- github does not block me from pushing the local merge, see discussion/example above
- if not set, yes, that is why one needs to set protected branches so that you don’t push rejected Pull requests :)
- also that example does not reject it, and maybe the terminology is important here but “reject” to me means changes were requested, “closed” means it is closed, changes can still be pushed to the branch associated to that Pull request, even if the branch is deleted then probably changes can still be pushed, although not ideal
- see https://docs.github.com/en/free-pro-team@latest/github/collaborating-with-issues-and-pull-requests/reviewing-proposed-changes-in-a-pull-request vs https://docs.github.com/en/free-pro-team@latest/github/collaborating-with-issues-and-pull-requests/closing-a-pull-request
- probably an example will help to illustrate what you mean it is not 100% clear
- but also I don’t think the above situation happens often in practice. I would write-protect the master/main branch and then this situation “cannot” happen and all merges then have to go via pull requests.
- A comment: I think it would be useful to clarify that GitHub offers services on top of git E.g. the pull-request is not part of git, but of github
- very good point. pull requests/ merge requests are built on top of git branching and merging. git itself “does not know” about pull requests or issues.
- Neither about forks! :) They are simply clones stored in the “cloud”
- indeed. forks are copies from one userspace/organization to another. under the hood, they are clones, not from cloud to computer but from cloud to cloud.
- Does it exists an upper number (like max) for the storage space or number of repositories you can be a part of?
- there is an excellent answer on stackoverflow to this question: https://stackoverflow.com/questions/38768454/repository-size-limits-for-github-com#:~:text=Repositories%20have%20a%20hard%20size,also%20apply%20for%20large%20pushes.&text=Files%20can%20also%20be%20shared,such%20file%20is%202%20GB#answer-59479166
- there are hard and soft limits. It is recommended to keep repositories small (1-5 GB). The push size limit is 2GB. Files are limited to 100MB in size.
- this is another good reason for code review: somebody else can check whether I am accidentally adding a 200 MB file to the history. technically we can remove commits from the history but organizationally this can be non-trivial.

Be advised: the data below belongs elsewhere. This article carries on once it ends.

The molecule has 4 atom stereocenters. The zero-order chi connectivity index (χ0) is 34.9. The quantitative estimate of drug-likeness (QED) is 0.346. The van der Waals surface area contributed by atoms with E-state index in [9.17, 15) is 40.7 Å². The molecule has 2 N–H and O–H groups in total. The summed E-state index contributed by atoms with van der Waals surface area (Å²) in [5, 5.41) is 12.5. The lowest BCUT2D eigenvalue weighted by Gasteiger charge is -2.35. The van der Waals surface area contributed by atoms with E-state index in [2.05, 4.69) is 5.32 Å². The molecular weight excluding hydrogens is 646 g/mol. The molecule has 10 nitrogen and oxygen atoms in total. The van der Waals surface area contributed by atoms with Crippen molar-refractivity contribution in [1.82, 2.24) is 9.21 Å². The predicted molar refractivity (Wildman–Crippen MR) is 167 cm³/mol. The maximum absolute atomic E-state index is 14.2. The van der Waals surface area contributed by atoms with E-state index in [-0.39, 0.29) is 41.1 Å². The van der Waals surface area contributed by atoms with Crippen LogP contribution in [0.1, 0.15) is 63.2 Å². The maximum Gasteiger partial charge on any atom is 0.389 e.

- Does anyone know about the push/pull options for GIT with Jupyter Notebook/lab?
- There is the nbstripout plugin which allows to remove the output of cells before you commit. It simplifies the workflow with Jupyter. You can
pip install nbstripout, and in your
$HOME/.gitconfig you can add:
clean = python3 -m nbstripout
smudge = cat
textconv = python3 -m nbstripout -t
- See also https://pre-commit.com/ for a collection of many tools to quality control and validate commits. Many are useful to validate syntax, code style and prevent you from adding files or content that you shouldn’t (e.g. a password).
- What is gitverse? is there any such thing as gitverse or related one? or universe ?
- This word might be used to refer to the ecosystem of tools built around
git. I wouldn’t worry about these terms.
- where did this term show up?
- Can we close multiple issues with one PR. For example, “closes #N #M”?
- “I did this and that, closes #1, closes #2, closes #13”
- or a multiline commit message and you can list all the closes line by line
- note that if you forget to close issues in the commit, you can also close them in the pull request/ merge request
- How do I sync my fork with the central repo now?
- we will demonstrate this: the short route is https://coderefinery.github.io/git-collaborative/03-distributed/#shorter-route, there is also a longer way, just above
- important to realize that forks do not automatically update themselves, we update them via our local clones by pulling from one remote (central) and pushing to another remote (the fork)
- also good to know that instead of using shortcuts like “origin” you can refer to the full URLs instead
- Is it also possible to just keep my forked repo out-of-date in the long term, and instead only pull from the original repo? Or could that cause issues?
- it is ok to keep it out of sync but I would update it before I start working on something new to make sure that the new feature branch is not based too far in the past and to avoid conflicts at the moment when I send the pull request few weeks later. I often don’t even bother updating the main branch on fork since I don’t work on it anyway.
- Yes. I meant pulling master from the original repo, but pushing only my feature branch to the fork
- Right. I think this is fine and this is how I often use it: you do the work locally anyway, and then the fork is only a “parking lot” for open pull requests.
- there were no option to create issues from forks “forked” by helper. However, a collaborator when used the main repo branch as a template and “generated” from the main repo, then issue could be created.